You can now save 3% on all of your Bedfords photo gear purchases by entering the BIRDSASART coupon code at checkout. Your discount will be applied to your pre-tax total. In addition, by using the code you will get 2nd day air shipping via Fed Ex.

Grab a Nikon AF-S Teleconverter TC-14E III and save $14.99. Purchase a Canon EOS R5 and your discount will be $116.97. Purchase a Sony FE 600mm f/4 GM OSS lens and save a remarkable $389.94! Your Bedford’s purchase no longer needs to be greater than $1,000.00 for you to receive a discount. The more you spend, the more you save.

Money Saving Reminder

Many have learned that if you need a hot photo item that is out of stock at B&H and would enjoy free second-day air shipping, your best bet is to click here, place an order with Bedfords, and enter the coupon code BIRDSASART at checkout. If an item is out of stock, contact Steve Elkins via e-mail or on his cell phone at (479) 381-2592 (Central time). Be sure to mention the BIRDSASART coupon code and use it for your online order to save 3% and enjoy free 2nd-day air shipping. Steve has been great at getting folks the hot items that are out of stock at B&H and everywhere else. The wait lists at the big stores can be a year or longer for the hard to get items. Steve will surely get you your gear long before that. For the past year, he has been helping BAA Blog folks get their hands on items like the SONY a9 ii, the SONY 200-600 G OSS lens, the Canon EOS R5, the Canon RF 100-500mm lens, and the Nikon 500mm PF. Steve is personable, helpful, and eager to please.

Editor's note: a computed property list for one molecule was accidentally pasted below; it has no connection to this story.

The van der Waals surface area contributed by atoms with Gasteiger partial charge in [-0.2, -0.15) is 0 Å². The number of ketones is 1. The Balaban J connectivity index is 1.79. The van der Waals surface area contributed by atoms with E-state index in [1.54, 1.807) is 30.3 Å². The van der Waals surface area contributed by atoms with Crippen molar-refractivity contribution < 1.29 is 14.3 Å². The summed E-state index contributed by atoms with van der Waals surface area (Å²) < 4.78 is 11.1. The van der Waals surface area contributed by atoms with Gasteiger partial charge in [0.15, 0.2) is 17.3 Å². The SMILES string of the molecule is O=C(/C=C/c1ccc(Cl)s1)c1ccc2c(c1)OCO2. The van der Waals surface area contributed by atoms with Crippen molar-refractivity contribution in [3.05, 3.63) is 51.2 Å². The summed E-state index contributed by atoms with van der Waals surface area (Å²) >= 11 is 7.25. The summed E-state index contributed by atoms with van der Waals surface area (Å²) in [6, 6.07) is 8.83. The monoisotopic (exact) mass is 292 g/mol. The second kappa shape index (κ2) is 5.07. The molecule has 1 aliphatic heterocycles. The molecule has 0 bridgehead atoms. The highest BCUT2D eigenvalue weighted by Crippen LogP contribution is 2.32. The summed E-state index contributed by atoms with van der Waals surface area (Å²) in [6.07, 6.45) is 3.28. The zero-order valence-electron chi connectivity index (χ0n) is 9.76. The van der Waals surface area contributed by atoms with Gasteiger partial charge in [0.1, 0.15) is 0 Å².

Gear Questions and Advice

Too many folks attending BAA IPTs (remember those?) and dozens of photographers whom I see in the field and on BPN, are–out of ignorance–using the wrong gear, especially when it comes to tripods and more especially, tripod heads… Please know that I am always glad to answer your gear questions via e-mail

This image was created on 15 July 2020 a few blocks from my home at ILE. I used the hand held Sony FE 100-400mm f/4.5-5.6 GM OSS lens with the Sony FE 1.4x Teleconverter (at 560mm) and the 61-MP Sony Alpha a7R IV Mirrorless Digital Camera Body. ISO 800. The exposure was determined by Zebras with ISO on the rear wheel: 1/1000 sec. at f/9 (wide open) in Manual mode. RawDigger showed this exposure to be dead-solid perfect (as seen in the screen capture below). AWB at 8:44am on a clear, sunny morning.

I screwed up the focus (by choosing the wrong AF Method) … Click on the image to view a larger version.

Image #1: Zebra Swallowtail on Carolina Red Root blossom

Accurate and Honest Comments

Of the 39,479 approved comments on the blog, those left at the A Zebra at ILE ??? Your Thoughts? Be Honest. Be Brutal blog post here, were among the most insightful ever. The boys and girls did some fine work. So fine, that I am posting my replies here rather than on that post so that lots of folks can learn.

Image #1A: AF point screen capture for the Zebra Swallowtail on Carolina Red Root blossom image

Byron Prinzmetal
July 21, 2021 at 7:42 pm


My guess is the af mode was not a spot mode but some wide Sony af mode that got the wing tips as they were the closest points. Hard to have everything right all the time especially when you might have also anticipated getting the butterfly in flight and then had the af mode set for capturing a wider af area for a moving object????? But fantastic image anyway you cut it … BP